“This strategic partnership empowers photographers to enforce their rights by giving them the tools to track their images and to take legal action across the globe in an effort to preserve the integrity and value of their work,” the companies state.
Flickr says it’s “the first platform of its kind to take such significant action to help properly protect the work and the rights of its users.”
Flickr members will be able to have their uploaded photos automatically integrated with Pixsy’s monitoring and protection platform, which scans the Web for usages of your work and gives you tools to handle copyright and infringement — things like registering photos with the US Copyright office, sending automated DMCA takedown notices, and a case resolution service for recovering lost licensing revenue and damages from those who infringe.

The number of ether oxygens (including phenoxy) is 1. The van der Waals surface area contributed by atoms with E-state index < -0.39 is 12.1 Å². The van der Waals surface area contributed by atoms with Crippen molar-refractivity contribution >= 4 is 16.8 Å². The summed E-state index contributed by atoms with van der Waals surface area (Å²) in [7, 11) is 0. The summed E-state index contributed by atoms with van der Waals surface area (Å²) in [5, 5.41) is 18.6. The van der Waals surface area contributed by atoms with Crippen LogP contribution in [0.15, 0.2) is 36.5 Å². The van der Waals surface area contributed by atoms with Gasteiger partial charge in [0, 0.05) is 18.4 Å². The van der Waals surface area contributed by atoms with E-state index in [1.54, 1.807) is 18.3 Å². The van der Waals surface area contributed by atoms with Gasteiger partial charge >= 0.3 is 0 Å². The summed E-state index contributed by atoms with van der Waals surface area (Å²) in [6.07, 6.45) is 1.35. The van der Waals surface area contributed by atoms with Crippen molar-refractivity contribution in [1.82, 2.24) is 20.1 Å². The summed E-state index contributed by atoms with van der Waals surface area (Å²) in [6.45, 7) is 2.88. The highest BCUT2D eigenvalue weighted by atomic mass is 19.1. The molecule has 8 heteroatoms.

Pixsy works with an international network of law firms through a no win, no fee basis. Founded in 2014, Pixsy has now handled over 70,000 copyright infringement cases and has returned millions of dollars to creatives.
Flickr Pro members will have free access to an enhanced service that provides 1,000 monitored photos, 10 DMCA takedown notices, and an unlimited number of case submissions.
“We want our photographers to feel comfortable sharing their work online. We offer clear controls for privacy and copyright, and we stand by our photographers in asserting their rights in the case that theft occurs,” says Flickr Product VP Andrew Stadlen. “Partnering with a company like Pixsy makes complete sense for our community and helps us deliver on what we believe is a core value for Flickr.”